3) There is a commode chair – the Derby Corner Commode Chair – which is built so that the user’s back is facing the corner, and it is virtually impossible to tip this over.

4) Do not let elderly parents who cannot sit down properly on the commode on their own do so without assistance. Get some form of bed alarm to signal you when they need help.

If you wish to know about bed alarms, I have a very in depth article which outlines all the different types of pressure matts, bed pads and remote sensing alarms, which all ring pagers to let you know that your loved one is getting out of bed. You can read that here.

Can a bedside commode be used over a toilet ?

Bedside commodes are also a very good option as a raised toilet seat, as I have already said.

In particular for frail elderly loved ones, in my opinion they are, along with raised seats with safety frames, the most secure form of raised toilet seat.

They have good solid armrests, the weight is distributed over the four legs, they can’t tip off the toilet, and they are height adjustable in the majority of cases, all of which make them a very safe option for the elderly as a raised toilet seat.

With my elderly mom we tried some different raised toilet seats which slotted onto, and also clamped onto, the toilet before her hip replacement surgery, but nothing was a solid as the bedside commode positioned over the toilet.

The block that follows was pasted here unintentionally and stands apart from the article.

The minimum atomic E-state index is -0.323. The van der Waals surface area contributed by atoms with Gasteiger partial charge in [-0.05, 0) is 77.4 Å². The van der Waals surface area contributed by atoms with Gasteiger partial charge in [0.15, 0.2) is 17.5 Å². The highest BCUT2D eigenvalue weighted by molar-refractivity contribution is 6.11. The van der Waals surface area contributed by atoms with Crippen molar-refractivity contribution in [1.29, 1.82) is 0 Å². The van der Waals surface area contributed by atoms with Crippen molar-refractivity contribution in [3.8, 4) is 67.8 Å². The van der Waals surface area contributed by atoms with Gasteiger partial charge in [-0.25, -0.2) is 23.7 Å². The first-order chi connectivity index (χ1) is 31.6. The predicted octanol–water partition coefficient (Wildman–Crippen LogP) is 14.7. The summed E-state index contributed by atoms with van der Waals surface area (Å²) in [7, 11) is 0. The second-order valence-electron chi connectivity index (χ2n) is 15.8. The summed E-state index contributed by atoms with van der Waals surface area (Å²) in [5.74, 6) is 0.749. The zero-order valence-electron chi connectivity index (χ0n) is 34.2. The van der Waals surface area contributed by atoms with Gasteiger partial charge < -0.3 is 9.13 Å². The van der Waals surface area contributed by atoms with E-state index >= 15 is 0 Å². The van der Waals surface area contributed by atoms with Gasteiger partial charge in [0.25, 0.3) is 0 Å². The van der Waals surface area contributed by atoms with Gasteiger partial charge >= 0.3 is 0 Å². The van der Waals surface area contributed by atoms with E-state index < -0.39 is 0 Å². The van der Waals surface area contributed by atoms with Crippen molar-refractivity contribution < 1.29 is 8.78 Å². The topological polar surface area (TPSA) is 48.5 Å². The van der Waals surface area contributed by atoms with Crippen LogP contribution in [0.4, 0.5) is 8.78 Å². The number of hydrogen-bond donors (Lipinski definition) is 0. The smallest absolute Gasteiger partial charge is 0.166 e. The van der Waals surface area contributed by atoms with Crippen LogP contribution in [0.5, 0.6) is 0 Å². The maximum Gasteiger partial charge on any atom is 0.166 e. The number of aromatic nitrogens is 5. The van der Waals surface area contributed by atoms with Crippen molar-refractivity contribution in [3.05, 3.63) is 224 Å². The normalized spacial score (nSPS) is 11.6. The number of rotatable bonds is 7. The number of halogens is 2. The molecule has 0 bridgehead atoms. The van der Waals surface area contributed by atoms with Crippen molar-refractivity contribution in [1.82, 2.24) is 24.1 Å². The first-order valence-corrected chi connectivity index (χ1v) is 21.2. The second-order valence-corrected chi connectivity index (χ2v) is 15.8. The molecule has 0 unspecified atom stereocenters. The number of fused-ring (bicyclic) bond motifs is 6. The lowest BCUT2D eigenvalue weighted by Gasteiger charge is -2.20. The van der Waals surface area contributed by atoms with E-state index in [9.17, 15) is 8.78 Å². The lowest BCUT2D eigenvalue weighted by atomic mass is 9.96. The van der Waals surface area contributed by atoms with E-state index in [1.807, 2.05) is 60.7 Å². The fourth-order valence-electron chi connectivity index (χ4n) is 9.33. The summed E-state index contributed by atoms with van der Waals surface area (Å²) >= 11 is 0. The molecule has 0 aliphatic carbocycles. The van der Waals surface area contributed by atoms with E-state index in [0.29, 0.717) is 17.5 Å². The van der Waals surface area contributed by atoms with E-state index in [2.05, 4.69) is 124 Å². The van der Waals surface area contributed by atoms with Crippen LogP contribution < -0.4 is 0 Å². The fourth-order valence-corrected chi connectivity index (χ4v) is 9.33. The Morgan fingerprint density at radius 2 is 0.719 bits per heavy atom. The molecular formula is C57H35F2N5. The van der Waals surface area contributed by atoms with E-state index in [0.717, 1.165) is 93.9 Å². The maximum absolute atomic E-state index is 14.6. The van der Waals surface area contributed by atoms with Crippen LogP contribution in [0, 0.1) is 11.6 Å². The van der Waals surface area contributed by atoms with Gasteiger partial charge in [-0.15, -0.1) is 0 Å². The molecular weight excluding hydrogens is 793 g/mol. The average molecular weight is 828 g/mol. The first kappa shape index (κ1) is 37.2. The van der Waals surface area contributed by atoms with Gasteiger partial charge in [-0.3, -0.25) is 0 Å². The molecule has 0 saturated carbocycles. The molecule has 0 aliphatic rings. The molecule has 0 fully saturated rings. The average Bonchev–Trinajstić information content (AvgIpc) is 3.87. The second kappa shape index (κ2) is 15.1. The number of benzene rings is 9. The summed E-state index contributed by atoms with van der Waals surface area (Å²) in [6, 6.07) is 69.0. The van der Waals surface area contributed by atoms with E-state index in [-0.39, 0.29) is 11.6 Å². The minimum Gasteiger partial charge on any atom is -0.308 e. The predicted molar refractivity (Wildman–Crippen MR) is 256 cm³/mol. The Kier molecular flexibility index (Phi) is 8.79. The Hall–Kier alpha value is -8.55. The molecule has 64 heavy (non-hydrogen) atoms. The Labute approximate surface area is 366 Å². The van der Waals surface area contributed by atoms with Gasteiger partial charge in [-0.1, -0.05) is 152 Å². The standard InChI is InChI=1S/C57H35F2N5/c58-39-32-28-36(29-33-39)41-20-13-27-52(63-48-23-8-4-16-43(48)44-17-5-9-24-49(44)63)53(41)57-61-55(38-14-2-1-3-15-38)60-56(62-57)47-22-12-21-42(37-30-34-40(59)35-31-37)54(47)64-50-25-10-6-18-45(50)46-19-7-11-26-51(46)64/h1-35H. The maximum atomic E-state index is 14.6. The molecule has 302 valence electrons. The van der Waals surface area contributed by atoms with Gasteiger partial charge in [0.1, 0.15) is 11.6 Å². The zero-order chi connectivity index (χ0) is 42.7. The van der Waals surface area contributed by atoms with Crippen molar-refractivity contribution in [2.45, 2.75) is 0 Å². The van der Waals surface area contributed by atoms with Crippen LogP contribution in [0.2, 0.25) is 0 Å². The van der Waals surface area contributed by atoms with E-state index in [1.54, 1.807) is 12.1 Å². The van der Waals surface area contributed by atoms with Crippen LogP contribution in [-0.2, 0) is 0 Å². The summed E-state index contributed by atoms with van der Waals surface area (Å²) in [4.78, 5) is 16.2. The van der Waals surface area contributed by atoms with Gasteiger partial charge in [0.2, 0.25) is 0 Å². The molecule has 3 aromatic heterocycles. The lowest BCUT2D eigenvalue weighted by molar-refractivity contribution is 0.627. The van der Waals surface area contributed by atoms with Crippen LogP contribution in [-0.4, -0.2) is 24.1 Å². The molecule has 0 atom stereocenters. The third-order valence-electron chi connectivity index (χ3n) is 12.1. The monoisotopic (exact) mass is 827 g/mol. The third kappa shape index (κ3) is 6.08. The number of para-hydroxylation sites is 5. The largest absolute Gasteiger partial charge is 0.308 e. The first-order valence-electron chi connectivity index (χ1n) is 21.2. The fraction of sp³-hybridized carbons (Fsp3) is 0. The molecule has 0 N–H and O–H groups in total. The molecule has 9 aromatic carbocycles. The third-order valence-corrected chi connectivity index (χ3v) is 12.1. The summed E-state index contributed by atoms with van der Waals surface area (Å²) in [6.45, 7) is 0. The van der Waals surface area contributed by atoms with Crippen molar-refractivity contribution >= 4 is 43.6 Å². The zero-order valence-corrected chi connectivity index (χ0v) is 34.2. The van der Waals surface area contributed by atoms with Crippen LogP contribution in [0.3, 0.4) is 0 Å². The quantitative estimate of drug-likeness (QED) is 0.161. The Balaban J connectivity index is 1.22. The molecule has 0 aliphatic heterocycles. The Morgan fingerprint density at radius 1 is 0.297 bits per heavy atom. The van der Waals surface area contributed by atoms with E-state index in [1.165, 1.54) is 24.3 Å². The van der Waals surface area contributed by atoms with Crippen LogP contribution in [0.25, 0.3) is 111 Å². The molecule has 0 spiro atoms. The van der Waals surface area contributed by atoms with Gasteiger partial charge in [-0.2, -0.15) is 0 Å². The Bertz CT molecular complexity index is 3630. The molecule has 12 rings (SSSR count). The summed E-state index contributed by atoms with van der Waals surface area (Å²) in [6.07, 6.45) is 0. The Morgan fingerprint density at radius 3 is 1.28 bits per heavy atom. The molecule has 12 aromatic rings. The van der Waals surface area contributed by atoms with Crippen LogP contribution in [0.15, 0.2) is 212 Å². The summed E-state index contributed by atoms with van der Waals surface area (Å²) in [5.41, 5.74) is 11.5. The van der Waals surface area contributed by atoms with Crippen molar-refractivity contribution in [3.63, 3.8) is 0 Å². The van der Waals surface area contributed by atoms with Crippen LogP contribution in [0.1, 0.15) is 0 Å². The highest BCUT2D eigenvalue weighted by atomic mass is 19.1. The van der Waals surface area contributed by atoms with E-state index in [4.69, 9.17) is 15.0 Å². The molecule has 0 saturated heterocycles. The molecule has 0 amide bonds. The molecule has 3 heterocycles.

Do remember though, that the transport and shower transport commodes don’t always come with adjustable height legs, and some have designs which have horizontal bars at a low level on the back legs which won’t allow for positioning over the toilet. 

Some folding static bedside commodes of the simplest kind also won’t fit over a toilet, so always ask the seller if they can be used over a toilet.

Setting a commode up over a toilet –

 

  • start by taking the pale out of the commode 
  • next check the height that the legs need to be to go over the toilet rim and see if that is good for your commode, and if it is a height that you like – you can always go higher if your commode will, but you obviously can’t go lower
  • you push in the spring-loaded buttons on the legs, and either pull the leg down to lengthen it, or push it up to shorten it – make sure that the buttons have popped out with a good click and jiggle the legs around to make sure everything is locked in place as it should be
  • all the legs must be the same height